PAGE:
Replace any damaged screws with rust-proof screws to prevent rust from dripping on your sign when it rains. If your sign has metallic surfaces or parts that can rust, consider giving them a coat of anti-rust paint.
If you have a plywood sign, verify that humidity has not damaged it. If humidity is starting to warp the wood, consult your sign provider for how to (re)seal the plywood. It could be as easy as applying a protective coat of wood sealer. You could also consider adding a metal or plastic trim around the edges of the wooden parts. A trim is not only effective against humidity, it can also add to the appearance of the sign.
Give It a Paint Touch-up
If the only problem with your sign is that it’s looking a bit dull, grab a can of touch-up paint and freshen up your sign. Make sure to use exterior grade paint (latex, oil-based, or polyurethane), which is designed to protect materials from UV radiation and weather elements.
If your signage is tagged with graffiti, discolored from weather conditions, scratched, or otherwise damaged, a lick of paint can quickly refresh it and make it as good as new again.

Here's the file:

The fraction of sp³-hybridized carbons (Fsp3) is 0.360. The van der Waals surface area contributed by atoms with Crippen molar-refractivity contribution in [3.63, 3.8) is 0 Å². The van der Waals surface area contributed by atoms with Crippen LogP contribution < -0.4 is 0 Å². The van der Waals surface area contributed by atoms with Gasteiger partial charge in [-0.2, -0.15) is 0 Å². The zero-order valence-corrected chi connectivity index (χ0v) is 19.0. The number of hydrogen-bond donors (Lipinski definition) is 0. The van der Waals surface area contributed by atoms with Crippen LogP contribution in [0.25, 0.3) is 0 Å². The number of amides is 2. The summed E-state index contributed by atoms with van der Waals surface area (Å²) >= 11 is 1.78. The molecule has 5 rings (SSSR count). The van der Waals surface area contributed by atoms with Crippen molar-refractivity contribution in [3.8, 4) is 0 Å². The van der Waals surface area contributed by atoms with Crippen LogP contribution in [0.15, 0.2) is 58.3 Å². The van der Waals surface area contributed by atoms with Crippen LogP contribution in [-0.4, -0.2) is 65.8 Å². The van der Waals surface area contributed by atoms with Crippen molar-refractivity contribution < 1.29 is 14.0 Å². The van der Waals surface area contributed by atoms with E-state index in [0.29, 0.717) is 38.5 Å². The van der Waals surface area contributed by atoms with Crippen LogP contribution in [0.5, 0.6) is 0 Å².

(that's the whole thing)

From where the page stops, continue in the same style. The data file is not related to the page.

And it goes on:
Fix Cracks and Other Damage
Fix broken parts, cracks, and any other damage you see on your sign as soon as possible. If the damage is something you can’t fix on your own, contact your sign provider; they should be able to provide the necessary repairs before the situation gets any worse.
Check the Electrical Lighting Components
Whether you have a neon sign, cabinet letters lit with bulbs, or LED lighting, you may at some point need to replace bulbs or other electrical components—or, even, rewire the sign. Flickering lights, burnt bulbs, or any other sign of defective lighting means it’s time to check the electrical system of your signage. If you’re not sure how to fix the issue, call an electrician or consult your sign provider.
Clean Your Monument Base
For monuments and signs attached to poles or other bases on the ground, verifying that the base is sturdy should be part of regular maintenance.